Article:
astute players that are tactically malleable and technically proficient, able to play whatever
role their are assigned. Kylian Mbappe’s presence on the right wing for France in 2018
and PSG at times is an example of this philosophy in action.
There is a sort of ironic simplicity in this philosophy, to produce the best individuals
for the good of the collective, and Lefargue explained the idea to The Telegraph: “I use the example of an actor. An actor
has to play the best role possible, but only according to the role he has. If it is a sad
role, he has to be sad. In a match, it is the same thing. If you have a really good
actor, you cannot just give him a small role. You have to make more of him.” The French National side has played very different
styles over the course of the last 30 years, perhaps best evidenced by their international
double at World Cup 1998 and Euro 2000. In 1998, the French were cautious and solid,
with the much-maligned striker Stephane Guivarc’h not getting on the scoresheet all tournament
(much like Olivier Giroud 20 years later). At the World Cup, the French relied on the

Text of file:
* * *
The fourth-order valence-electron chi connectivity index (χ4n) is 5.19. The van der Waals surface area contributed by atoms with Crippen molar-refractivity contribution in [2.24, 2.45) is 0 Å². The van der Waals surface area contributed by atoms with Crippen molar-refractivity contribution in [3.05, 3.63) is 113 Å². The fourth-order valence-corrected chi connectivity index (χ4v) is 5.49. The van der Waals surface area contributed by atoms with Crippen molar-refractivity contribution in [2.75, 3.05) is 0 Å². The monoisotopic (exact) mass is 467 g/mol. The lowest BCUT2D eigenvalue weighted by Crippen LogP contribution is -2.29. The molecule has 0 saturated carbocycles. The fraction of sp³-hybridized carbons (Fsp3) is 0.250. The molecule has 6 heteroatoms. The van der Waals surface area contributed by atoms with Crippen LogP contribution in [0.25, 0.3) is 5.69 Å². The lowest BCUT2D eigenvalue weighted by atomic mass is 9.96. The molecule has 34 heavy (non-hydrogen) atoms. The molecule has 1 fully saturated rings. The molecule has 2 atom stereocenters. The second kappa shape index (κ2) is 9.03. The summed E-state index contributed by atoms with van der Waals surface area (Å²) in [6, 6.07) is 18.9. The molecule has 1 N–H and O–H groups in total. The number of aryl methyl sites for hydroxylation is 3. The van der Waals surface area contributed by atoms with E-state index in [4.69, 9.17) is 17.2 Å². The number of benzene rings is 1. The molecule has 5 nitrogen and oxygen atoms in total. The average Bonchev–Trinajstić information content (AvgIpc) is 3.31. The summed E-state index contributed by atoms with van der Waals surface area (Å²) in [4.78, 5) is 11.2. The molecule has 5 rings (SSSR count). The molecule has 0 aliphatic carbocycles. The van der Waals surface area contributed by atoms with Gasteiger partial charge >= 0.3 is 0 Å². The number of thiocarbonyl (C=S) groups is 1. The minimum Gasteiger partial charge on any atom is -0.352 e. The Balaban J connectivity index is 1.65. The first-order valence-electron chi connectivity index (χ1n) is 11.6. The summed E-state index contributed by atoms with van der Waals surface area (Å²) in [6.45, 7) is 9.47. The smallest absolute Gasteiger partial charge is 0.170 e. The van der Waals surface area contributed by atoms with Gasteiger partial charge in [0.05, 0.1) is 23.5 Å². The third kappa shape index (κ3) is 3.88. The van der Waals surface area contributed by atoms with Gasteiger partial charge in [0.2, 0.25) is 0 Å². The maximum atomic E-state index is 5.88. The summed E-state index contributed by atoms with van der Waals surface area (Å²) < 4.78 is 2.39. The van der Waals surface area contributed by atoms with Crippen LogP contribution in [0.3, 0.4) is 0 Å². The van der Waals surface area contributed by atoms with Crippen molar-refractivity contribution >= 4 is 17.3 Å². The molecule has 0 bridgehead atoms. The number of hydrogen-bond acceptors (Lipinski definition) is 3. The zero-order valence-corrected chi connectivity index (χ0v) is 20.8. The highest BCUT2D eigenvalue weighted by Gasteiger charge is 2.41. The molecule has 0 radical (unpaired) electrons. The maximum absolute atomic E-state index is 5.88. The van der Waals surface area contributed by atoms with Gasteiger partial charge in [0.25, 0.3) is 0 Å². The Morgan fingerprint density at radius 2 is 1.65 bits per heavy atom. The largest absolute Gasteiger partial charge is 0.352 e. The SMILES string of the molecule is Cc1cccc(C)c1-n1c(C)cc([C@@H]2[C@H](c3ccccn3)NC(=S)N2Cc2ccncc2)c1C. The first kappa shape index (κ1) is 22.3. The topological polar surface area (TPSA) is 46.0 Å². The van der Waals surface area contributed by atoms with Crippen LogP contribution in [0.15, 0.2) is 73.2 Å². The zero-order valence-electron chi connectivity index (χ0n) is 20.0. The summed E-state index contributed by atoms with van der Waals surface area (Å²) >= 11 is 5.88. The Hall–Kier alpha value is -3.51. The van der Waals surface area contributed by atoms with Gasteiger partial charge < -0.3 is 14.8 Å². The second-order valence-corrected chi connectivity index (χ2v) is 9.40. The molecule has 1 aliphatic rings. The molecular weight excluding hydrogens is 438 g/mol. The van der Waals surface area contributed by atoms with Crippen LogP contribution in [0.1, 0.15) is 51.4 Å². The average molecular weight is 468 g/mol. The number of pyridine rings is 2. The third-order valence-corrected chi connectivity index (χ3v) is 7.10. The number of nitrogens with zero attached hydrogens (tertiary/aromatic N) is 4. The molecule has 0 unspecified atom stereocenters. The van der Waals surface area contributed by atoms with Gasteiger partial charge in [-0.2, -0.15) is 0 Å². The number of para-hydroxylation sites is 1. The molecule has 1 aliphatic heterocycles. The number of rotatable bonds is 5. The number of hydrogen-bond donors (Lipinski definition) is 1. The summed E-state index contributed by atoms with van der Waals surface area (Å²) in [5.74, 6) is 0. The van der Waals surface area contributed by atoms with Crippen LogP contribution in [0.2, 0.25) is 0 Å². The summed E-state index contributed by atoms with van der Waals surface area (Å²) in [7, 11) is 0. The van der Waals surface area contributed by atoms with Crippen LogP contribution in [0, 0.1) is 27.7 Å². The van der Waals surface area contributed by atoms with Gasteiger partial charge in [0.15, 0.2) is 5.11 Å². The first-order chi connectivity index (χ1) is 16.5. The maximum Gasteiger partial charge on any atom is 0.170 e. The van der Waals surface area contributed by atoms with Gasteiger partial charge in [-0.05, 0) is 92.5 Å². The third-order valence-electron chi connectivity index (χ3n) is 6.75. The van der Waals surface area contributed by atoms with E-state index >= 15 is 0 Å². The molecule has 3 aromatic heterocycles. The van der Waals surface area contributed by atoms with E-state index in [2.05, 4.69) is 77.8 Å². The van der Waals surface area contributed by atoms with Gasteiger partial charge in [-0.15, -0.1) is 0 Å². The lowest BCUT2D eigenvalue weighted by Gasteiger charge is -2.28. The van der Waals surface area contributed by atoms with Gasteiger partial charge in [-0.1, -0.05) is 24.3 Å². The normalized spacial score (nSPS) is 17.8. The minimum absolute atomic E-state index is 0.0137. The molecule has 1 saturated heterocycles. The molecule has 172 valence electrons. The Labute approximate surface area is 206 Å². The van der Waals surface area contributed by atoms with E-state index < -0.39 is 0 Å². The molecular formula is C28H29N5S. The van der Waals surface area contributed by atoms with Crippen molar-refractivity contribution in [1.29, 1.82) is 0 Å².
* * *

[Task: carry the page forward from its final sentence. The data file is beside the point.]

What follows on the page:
individual brilliance of Zinedine Zidane and their defensive backline of Lillian Thuram,
Marcel Desailly, Frank LeBouef and Bixente Lizarazu. Two years later, France had Nikolas Anelka
and Thierry Henry, two Clairefontaine graduates and two of the finest strikers of the era,
leading the line, and romped to the title based off their superior speed, power, and
technique. In the span of two years, France’s footballing
actors were able to put forth two stylistically polar productions, but both ended in silverware. When compared to the Dutch or Italians, there
is no real “French football philosophy,” besides creating the most technically precise,
quick, strong, and tactically astute players. Nevertheless, a tension between playing philosophies
characterized much of modern French football.
As Michael Cox writes in his book Zonal Marking, “Post-war French Football was effectively
a battle between two contrasting ideologies, one that favoured physicality and hard work,
and the other that placed emphasis on technique and style.” One must look no further than the 2018 World
Cup-winning double pivot of N’Golo Kante and Paul Pogba to see these two supposedly
contrasting ideologies working in perfect harmony. The Clairefontaine model has now been copied
throughout the world, even La Masia can learn from Lefargue’s program as he proudly stated,
“La Masia came here a long time ago. We have the same philosophy. Not necessarily
the pass for a pass, but working for the collective.” England’s St George’s Park has been largely
based off the Clairefontaine development model. With a talented new generation coming through,
England is starting to reap the benefits of these ideas. The French football machine has shown its
ability to produce a neverending procession of Golden Generations since Clairefontaine’s
inception. They are perhaps the greatest modern footballing country, armed with a simple philosophy
based on producing the best possible players. If football is a game of actors, the world
is truly a stage for French football.